Data supports our view that April was likely the low point in economic activity. We have previously outlined our belief that, in the short run, our economy will experience a rapid recovery from the lows, but more challenging medium‐term environment where unemployment and bankruptcies likely take some of the focus. This continues to be our base case. We believe the back half of the year for much of the world will show that sharp recovery.
Source: Bloomberg. Data calculated: 01/01/15 – 06/01/20.
May employment numbers were very strong, beating expectations by a wide margin. The snapback was strongest in hardest hit areas like restaurants and retail. The unemployment rate was reported at 13.3%, which is obviously high but much better than expected. The true unemployment number is about 3 percentage points higher than that figure. The way the survey is constructed tends to skew the number of unemployed toward the low side in this environment, but even 16.5% is still well below than the market‐predicted 19%. We think by year‐end the unemployment number will be 8‐9%, which is consistent with historical recessions. The pace of the recovery, with unemployment dropping from the mid‐teens to 8‐9%, speaks to the cyclical snapback versus a more structural breakdown.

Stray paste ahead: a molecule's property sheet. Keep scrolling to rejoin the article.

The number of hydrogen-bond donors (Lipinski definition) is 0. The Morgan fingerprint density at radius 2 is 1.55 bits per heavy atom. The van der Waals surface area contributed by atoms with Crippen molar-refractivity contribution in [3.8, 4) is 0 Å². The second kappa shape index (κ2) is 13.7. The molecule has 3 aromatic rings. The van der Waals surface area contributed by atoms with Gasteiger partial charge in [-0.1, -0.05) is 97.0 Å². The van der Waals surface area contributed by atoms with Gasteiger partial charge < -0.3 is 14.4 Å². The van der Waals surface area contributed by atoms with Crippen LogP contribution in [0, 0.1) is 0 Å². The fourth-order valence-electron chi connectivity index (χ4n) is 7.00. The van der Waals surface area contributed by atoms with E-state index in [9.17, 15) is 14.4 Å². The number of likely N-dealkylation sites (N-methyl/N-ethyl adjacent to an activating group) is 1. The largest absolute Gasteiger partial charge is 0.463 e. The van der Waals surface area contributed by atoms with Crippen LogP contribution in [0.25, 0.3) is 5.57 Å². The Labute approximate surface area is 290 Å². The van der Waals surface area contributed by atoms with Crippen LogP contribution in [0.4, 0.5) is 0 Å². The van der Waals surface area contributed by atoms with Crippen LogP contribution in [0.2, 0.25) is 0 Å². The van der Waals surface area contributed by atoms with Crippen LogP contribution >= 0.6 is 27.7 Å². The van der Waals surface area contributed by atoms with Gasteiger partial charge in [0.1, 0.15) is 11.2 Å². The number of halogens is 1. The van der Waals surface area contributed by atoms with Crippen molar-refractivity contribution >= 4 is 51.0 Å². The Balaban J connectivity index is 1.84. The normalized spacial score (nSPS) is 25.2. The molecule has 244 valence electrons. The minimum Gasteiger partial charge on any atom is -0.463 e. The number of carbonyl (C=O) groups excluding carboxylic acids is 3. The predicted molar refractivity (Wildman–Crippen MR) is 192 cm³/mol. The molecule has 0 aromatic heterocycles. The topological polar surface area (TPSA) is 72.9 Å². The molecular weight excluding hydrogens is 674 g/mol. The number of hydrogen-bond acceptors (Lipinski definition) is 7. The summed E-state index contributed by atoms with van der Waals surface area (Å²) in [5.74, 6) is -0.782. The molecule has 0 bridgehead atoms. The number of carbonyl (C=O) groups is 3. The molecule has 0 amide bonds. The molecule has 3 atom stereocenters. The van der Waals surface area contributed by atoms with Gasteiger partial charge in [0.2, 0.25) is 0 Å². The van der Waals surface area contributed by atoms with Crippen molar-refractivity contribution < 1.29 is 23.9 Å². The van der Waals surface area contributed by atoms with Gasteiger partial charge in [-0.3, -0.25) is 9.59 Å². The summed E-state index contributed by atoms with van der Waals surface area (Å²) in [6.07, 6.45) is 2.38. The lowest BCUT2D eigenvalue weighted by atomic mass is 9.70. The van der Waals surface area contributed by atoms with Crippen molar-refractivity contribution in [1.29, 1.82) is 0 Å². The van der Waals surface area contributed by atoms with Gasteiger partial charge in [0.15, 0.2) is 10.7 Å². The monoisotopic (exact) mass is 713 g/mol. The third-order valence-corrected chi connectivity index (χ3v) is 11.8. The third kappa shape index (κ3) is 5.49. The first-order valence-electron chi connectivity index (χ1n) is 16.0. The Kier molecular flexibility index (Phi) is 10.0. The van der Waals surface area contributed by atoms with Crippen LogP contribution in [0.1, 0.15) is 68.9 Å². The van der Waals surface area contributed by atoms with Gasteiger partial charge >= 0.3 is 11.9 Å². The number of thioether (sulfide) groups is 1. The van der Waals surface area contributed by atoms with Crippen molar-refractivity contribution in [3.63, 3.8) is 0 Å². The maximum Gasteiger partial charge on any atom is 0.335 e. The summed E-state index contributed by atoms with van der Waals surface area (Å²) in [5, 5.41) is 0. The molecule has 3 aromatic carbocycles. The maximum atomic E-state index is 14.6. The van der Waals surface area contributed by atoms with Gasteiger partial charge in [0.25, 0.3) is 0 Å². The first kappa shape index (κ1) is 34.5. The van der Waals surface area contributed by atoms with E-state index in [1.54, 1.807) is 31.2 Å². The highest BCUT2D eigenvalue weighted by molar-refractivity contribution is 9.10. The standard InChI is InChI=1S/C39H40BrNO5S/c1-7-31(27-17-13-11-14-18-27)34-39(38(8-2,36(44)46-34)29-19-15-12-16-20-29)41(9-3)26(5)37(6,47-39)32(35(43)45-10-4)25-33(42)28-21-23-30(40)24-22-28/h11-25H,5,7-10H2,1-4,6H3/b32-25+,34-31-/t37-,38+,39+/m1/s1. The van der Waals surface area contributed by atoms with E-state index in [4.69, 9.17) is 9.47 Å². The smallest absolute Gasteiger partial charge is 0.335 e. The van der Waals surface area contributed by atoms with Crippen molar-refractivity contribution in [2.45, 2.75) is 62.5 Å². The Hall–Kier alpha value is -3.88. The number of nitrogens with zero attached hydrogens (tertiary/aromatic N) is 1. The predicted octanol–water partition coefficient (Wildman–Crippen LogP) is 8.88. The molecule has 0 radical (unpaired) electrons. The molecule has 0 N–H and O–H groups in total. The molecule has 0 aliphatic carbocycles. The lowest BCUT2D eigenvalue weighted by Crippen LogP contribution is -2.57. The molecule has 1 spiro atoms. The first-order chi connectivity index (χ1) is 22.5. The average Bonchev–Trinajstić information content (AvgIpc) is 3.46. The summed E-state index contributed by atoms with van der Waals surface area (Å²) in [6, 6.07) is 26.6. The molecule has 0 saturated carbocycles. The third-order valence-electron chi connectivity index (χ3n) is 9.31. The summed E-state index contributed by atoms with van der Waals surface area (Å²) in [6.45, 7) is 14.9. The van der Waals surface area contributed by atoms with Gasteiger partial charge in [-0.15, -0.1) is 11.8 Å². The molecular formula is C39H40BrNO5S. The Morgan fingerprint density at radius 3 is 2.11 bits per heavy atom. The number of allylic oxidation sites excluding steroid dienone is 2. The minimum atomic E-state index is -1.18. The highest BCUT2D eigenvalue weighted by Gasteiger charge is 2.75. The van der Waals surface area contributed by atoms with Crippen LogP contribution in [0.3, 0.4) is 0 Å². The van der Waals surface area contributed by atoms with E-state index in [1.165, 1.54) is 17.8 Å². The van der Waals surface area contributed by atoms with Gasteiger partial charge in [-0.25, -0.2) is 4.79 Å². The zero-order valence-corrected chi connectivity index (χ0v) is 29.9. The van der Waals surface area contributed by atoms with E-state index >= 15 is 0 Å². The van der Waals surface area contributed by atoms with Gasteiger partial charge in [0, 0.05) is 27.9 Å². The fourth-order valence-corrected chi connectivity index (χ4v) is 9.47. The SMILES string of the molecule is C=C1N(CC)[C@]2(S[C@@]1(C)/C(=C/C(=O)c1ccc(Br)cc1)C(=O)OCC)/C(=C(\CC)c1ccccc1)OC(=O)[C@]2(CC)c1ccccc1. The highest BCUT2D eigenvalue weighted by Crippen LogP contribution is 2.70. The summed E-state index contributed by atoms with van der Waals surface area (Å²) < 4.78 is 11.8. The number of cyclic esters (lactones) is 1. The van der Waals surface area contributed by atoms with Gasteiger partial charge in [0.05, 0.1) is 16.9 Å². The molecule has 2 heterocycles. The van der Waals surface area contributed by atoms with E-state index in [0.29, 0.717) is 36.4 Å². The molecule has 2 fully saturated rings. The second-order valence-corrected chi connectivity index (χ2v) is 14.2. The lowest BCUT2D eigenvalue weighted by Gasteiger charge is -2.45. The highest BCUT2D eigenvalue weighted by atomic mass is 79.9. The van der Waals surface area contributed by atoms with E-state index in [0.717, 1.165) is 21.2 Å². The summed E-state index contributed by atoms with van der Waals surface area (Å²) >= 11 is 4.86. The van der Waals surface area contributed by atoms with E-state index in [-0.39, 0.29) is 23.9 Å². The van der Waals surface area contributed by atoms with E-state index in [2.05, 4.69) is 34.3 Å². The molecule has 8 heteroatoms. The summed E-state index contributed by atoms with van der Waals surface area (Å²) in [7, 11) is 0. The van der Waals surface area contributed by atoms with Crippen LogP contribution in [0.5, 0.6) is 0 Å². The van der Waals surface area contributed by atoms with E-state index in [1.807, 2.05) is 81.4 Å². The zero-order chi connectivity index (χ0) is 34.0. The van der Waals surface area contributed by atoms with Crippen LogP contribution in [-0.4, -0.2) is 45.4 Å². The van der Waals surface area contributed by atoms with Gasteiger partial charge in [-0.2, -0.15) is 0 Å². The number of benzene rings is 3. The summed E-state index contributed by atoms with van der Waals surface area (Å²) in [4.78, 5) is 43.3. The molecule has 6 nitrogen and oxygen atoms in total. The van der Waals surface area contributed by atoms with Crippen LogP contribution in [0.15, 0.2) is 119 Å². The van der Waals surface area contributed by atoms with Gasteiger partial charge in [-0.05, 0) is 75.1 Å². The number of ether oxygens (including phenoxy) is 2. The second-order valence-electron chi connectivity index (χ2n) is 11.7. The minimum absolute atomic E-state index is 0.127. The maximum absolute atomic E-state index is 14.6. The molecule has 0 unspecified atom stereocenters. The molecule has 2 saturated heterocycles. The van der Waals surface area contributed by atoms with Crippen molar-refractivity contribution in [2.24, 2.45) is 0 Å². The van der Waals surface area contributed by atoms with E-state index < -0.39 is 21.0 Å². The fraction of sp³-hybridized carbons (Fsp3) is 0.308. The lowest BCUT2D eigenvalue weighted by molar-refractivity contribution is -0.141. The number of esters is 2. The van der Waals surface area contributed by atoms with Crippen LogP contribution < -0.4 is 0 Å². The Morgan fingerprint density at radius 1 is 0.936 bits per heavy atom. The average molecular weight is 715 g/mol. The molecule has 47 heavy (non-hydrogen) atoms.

State and local governments continue to be under pressure. We had a second month of aggressive layoffs in these areas of employment, one of the few spaces that didn't experience a strong recovery in employment. This may lead to more stimulus, specifically targeting state and local governments.
Congress included an additional unemployment insurance benefit of $600 per week, which is scheduled to end on July 31. That deadline will likely provide the motivation to extend additional benefits in one form or another. Republicans and Democrats are debating how to address this – Democrats want to extend it through year‐end, while Republicans want to pare it back, incenting people to go back to work. Very few Republicans want to drop the additional unemployment benefit to zero, so we expect something to get done.
More household stimulus and medical funding is also possible. Republicans want another payroll tax cut, but that seems less likely if the economy continues to improve. Small businesses still have access to Paycheck Protection Program (PPP) loans, so stimulus is not likely to focus here. Also, the Fed continues to do whatever it takes, including asking for fiscal stimulus. We believe the Fed is likely to make it very clear that short‐term rates will remain close to 0% for years to come. We have been below the 2% inflation target for years, so the Fed believes it needs to have a "catch up" by letting inflation running above 2% for a while.